As the Institute’s leader from 1990 to 2004, he sparked a period of dynamism.
In a case with national implications for the deregulation of electricity rates, the Massachusetts Supreme Judicial Court ruled favorably for MIT on September 18 in the battle over the impact of deregulation on cogeneration plants.
The court voided the September 1995 ruling on electric rates by the Massachusetts Department of Public Utilities (DPU) involving MIT and the Cambridge Electric Light Company (CELCo). The unprecedented ruling caused a national controversy when the DPU compelled MIT to pay a "customer transition charge" of $1.3 million a year ($3,500 a day) to CELCo because MIT started up a cogeneration power plant and withdrew much of its business from CELCo. MIT still uses CELCo power for about a quarter of its campus, and the cogeneration plant is powered by COM/Gas, which like CELCo is a subsidiary of COM/Electric.
The court said the fact-finding in the DPU case was insufficient to disprove the validity of MIT's objections that the DPU had acted retroactively and arbitrarily, that it had failed to follow its own precedents and that it had miscalculated the rate. The court remanded the case to the DPU for further findings.
The court said it was unable to determine "whether the stranded costs for which the company now seeks relief were prudently incurred. We note that the attorney general raised this concern before the department, as did the city [Cambridge]." It added that the DPU "seems to have accepted the company's argument, without addressing the specific challenges to its claim made by MIT, the attorney general or the city."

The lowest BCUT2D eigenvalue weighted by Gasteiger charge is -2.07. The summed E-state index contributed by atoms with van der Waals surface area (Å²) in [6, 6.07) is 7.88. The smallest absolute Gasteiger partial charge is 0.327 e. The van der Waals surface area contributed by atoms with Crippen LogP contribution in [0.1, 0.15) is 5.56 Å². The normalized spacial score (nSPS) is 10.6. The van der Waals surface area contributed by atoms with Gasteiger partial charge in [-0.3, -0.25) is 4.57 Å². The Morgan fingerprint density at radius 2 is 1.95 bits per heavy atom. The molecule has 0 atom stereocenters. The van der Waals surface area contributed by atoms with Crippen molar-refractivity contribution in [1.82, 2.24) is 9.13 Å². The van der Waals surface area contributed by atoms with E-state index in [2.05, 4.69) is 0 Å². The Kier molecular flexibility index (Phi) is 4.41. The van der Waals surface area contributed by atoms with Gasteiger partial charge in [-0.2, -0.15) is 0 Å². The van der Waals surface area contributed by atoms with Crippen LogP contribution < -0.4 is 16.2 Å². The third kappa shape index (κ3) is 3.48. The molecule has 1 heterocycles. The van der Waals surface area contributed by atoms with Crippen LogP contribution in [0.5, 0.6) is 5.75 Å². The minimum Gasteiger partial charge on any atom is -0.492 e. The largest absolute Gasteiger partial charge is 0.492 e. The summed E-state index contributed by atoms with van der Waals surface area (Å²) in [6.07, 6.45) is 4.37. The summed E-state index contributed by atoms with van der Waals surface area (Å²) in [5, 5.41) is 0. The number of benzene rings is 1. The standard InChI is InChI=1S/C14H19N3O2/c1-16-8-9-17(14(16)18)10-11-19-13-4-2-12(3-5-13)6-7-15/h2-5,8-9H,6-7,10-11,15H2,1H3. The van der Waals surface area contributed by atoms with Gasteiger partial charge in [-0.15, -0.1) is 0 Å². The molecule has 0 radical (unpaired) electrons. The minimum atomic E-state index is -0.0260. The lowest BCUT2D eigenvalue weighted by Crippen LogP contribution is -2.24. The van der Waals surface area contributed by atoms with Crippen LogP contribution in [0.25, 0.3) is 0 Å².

"MIT has really persevered in this case," said John DeTore, MIT's attorney. "MIT has stated from day one that the charge was unfair, particularly in light of federal regulations encouraging cogeneration because of its environmental benefits. The court really vindicates our concerns. The court agreed with nearly all the arguments we presented."
CELCo claimed that MIT's cogeneration plant, which generates both electricity and steam, would cost CELCo $6 million, while an MIT expert witness testified in 1996 that the cost would be only $275,000. "That figure of $275,000 may be high now," said Mr. DeTore. He noted that MIT energy is no longer excess energy for CELCo.
"The DPU will have to decide this in a far different atmosphere than applied two years ago," said Peter Cooper, assistant director for utilities in Physical Plant. "MIT's 20-megawatt cogeneration plant is a needed supplement to CELCo's power supply, which has lost 58 megawatts due to the shutdown of nuclear power plants in Maine and Connecticut."
The court agreed with an earlier US Energy Regulatory Commission ruling that the "customer transition charge" did not violate the federal energy law.
MIT's cogereration plant is powered by a natural gas turbine engine that produces electricity. The resulting hot exhaust gases are used to produce steam in a heat-recovery generator, an energy-efficient technology that is 18 percent more efficient than generating electricity and steam independently. The gas-fired plant benefits the environment by reducing MIT's pollutant emissions by 45 percent, equal to reducing auto traffic in Cambridge by 13,000 round trips per day.
The court decision noted that the Massachusetts attorney general, who represented the DPU before the court, earlier had intervened against CELCo because "the company had been on notice since at least 1985 that MIT was actively considering self-generation and that the company did not undertake any meaningful effort to mitigate the foreseeable consequences of losing MIT as a full requirements customer."
A version of this article appeared in MIT Tech Talk on September 24, 1997.